Clean feeding habitat for waterfowl in the lower Coeur d'Alene Basin | Region 10 | US EPA

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Clean feeding habitat for waterfowl in the lower Coeur d'Alene Basin

A moose, locally dubbed “Monte”, enjoys a healthy evening meal in a clean wetland created as part of a Superfund habitat cleanup project, as a bird swoops above. Click on photo for larger view.

This project is the first of its kind in the Coeur d'Alene Basin, and an important step in addressing the Basin’s serious ecological contamination issues.

Bunker Hill Site Information

Site Overview

Community Resources

Contact: Craig Cameron (cameron.craig@epa.gov)
Remedial Project Manager
206-553-1792

For more information

In 2011, EPA finished converting nearly 400 acres of agricultural property near Medimont to healthy wetland habitat. The area was made into clean feeding habitat for swans, ducks, and other wetland birds.

“Water birds feeding here are now safe from metals exposure. We hope to see even more birds as time goes on,” says EPA project manager Anne Dailey.

Waterfowl deaths have been recorded in the Basin for decades due to exposure to lead-contaminated sediment from upstream historic mining. This project, funded by settlement monies from the Asarco Trust, is a part of the interim Coeur d’Alene Basin Superfund cleanup plan and will reduce waterfowl exposure to toxic levels of heavy metals.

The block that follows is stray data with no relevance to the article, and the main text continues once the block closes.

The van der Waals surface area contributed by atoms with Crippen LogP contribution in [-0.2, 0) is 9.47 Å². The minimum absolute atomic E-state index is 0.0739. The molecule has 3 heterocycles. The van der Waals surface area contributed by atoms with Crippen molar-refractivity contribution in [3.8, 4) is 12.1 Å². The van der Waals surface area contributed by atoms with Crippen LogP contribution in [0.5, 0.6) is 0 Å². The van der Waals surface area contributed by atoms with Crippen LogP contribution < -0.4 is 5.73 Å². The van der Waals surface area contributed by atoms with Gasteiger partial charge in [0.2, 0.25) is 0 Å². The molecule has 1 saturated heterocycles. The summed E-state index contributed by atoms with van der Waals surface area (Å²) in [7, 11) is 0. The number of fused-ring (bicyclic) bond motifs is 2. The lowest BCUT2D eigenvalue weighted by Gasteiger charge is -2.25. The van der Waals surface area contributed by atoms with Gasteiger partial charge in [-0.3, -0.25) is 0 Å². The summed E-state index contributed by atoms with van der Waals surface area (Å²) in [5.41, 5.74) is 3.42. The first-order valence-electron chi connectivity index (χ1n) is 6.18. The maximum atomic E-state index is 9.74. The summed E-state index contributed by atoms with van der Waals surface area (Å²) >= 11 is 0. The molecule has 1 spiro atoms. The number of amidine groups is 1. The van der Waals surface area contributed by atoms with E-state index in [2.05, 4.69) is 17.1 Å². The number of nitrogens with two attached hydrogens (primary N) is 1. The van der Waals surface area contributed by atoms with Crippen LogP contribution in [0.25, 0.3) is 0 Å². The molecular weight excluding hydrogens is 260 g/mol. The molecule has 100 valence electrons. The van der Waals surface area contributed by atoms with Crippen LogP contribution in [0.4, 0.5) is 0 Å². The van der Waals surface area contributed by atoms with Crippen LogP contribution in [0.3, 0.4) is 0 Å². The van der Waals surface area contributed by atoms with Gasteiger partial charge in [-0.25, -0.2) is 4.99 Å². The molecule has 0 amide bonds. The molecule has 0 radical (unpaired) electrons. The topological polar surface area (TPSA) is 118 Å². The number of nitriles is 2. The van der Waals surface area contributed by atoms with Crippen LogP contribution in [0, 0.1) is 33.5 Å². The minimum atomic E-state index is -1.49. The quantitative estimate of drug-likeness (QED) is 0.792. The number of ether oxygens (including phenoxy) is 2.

USFWS monitoring data shows that the remediated and restored clean habitat is attracting some of the highest levels of waterfowl usage, waterfowl feeding, and waterfowl diversity in the Coeur d’Alene Basin. Moreover, blood lead data suggest that waterfowl using the conservation easement are experiencing reduced exposures to lead. This project is the first of its kind in the Basin, and is an important step in addressing Basin serious ecological contamination issues.

The project was a collaborative effort between the property owner, USFWS, Ducks Unlimited, the Army Corps of Engineers, CH2M Hill, and EPA. USFWS and Ducks Unlimited will maintain the wetland over the long-tem under the Coeur d’Alene Basin Natural Trustee restoration plan. Together, we created a clean feeding habitat for migratory and resident wetland birds. The property is owned by a private party and will not be open to the public.


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